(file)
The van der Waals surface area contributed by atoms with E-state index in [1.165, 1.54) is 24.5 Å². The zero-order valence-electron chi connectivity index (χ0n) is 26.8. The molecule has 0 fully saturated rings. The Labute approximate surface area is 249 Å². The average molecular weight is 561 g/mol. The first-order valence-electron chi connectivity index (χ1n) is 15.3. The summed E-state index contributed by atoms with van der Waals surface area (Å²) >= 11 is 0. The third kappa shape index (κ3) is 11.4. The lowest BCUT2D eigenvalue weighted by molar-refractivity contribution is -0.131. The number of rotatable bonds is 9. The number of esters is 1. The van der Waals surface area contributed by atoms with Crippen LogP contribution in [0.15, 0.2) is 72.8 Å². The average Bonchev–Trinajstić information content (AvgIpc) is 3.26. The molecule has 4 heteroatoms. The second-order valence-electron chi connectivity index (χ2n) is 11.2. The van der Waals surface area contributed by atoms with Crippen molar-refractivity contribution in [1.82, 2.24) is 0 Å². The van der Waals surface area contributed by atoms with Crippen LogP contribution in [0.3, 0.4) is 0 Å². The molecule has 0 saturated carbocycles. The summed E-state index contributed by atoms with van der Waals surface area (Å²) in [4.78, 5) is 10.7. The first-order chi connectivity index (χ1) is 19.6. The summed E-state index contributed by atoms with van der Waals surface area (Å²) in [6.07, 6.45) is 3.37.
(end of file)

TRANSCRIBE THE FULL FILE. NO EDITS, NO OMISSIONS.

The van der Waals surface area contributed by atoms with E-state index in [1.165, 1.54) is 24.5 Å². The zero-order valence-electron chi connectivity index (χ0n) is 26.8. The molecule has 0 fully saturated rings. The Labute approximate surface area is 249 Å². The average molecular weight is 561 g/mol. The first-order valence-electron chi connectivity index (χ1n) is 15.3. The summed E-state index contributed by atoms with van der Waals surface area (Å²) >= 11 is 0. The third kappa shape index (κ3) is 11.4. The lowest BCUT2D eigenvalue weighted by molar-refractivity contribution is -0.131. The number of rotatable bonds is 9. The number of esters is 1. The van der Waals surface area contributed by atoms with Crippen LogP contribution in [0.15, 0.2) is 72.8 Å². The average Bonchev–Trinajstić information content (AvgIpc) is 3.26. The molecule has 4 heteroatoms. The second-order valence-electron chi connectivity index (χ2n) is 11.2. The van der Waals surface area contributed by atoms with Crippen molar-refractivity contribution in [1.82, 2.24) is 0 Å². The van der Waals surface area contributed by atoms with Crippen LogP contribution in [0.3, 0.4) is 0 Å². The molecule has 0 saturated carbocycles. The summed E-state index contributed by atoms with van der Waals surface area (Å²) in [4.78, 5) is 10.7. The first-order chi connectivity index (χ1) is 19.6. The summed E-state index contributed by atoms with van der Waals surface area (Å²) in [6.07, 6.45) is 3.37.